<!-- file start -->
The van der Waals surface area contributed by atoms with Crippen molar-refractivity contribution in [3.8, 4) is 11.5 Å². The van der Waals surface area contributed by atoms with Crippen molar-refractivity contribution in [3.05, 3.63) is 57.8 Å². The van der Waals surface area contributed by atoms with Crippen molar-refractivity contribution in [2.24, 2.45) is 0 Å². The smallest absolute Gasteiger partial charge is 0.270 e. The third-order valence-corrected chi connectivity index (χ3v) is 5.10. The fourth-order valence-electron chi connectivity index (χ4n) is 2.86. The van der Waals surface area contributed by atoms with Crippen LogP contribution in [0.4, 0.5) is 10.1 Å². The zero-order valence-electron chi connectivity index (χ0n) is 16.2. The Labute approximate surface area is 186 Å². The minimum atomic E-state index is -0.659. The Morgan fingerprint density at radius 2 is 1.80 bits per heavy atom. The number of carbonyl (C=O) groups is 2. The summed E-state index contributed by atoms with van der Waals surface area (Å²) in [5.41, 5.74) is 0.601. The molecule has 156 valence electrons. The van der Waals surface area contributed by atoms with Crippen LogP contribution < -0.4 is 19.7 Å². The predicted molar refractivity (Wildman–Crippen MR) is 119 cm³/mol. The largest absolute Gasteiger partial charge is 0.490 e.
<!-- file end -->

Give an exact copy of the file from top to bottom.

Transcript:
The van der Waals surface area contributed by atoms with Crippen molar-refractivity contribution in [3.8, 4) is 11.5 Å². The van der Waals surface area contributed by atoms with Crippen molar-refractivity contribution in [3.05, 3.63) is 57.8 Å². The van der Waals surface area contributed by atoms with Crippen molar-refractivity contribution in [2.24, 2.45) is 0 Å². The smallest absolute Gasteiger partial charge is 0.270 e. The third-order valence-corrected chi connectivity index (χ3v) is 5.10. The fourth-order valence-electron chi connectivity index (χ4n) is 2.86. The van der Waals surface area contributed by atoms with Crippen LogP contribution in [0.4, 0.5) is 10.1 Å². The zero-order valence-electron chi connectivity index (χ0n) is 16.2. The Labute approximate surface area is 186 Å². The minimum atomic E-state index is -0.659. The Morgan fingerprint density at radius 2 is 1.80 bits per heavy atom. The number of carbonyl (C=O) groups is 2. The summed E-state index contributed by atoms with van der Waals surface area (Å²) in [5.41, 5.74) is 0.601. The molecule has 156 valence electrons. The van der Waals surface area contributed by atoms with Crippen LogP contribution < -0.4 is 19.7 Å². The predicted molar refractivity (Wildman–Crippen MR) is 119 cm³/mol. The largest absolute Gasteiger partial charge is 0.490 e.